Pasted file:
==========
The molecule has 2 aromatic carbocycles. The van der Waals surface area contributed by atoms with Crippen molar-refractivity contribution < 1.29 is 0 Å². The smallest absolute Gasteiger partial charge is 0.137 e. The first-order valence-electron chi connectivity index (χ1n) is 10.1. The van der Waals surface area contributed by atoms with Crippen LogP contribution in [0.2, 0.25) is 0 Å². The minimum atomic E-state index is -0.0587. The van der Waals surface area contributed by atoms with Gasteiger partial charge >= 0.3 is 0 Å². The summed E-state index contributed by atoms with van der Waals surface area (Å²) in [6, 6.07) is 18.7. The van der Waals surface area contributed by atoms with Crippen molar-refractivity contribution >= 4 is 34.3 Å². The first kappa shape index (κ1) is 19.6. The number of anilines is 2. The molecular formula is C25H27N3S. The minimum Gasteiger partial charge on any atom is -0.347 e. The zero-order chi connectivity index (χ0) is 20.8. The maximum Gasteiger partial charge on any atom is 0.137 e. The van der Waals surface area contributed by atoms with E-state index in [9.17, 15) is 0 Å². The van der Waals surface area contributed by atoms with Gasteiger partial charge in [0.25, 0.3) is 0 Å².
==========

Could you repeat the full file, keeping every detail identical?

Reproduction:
The molecule has 2 aromatic carbocycles. The van der Waals surface area contributed by atoms with Crippen molar-refractivity contribution < 1.29 is 0 Å². The smallest absolute Gasteiger partial charge is 0.137 e. The first-order valence-electron chi connectivity index (χ1n) is 10.1. The van der Waals surface area contributed by atoms with Crippen LogP contribution in [0.2, 0.25) is 0 Å². The minimum atomic E-state index is -0.0587. The van der Waals surface area contributed by atoms with Gasteiger partial charge >= 0.3 is 0 Å². The summed E-state index contributed by atoms with van der Waals surface area (Å²) in [6, 6.07) is 18.7. The van der Waals surface area contributed by atoms with Crippen molar-refractivity contribution >= 4 is 34.3 Å². The first kappa shape index (κ1) is 19.6. The number of anilines is 2. The molecular formula is C25H27N3S. The minimum Gasteiger partial charge on any atom is -0.347 e. The zero-order chi connectivity index (χ0) is 20.8. The maximum Gasteiger partial charge on any atom is 0.137 e. The van der Waals surface area contributed by atoms with E-state index in [9.17, 15) is 0 Å². The van der Waals surface area contributed by atoms with Gasteiger partial charge in [0.25, 0.3) is 0 Å².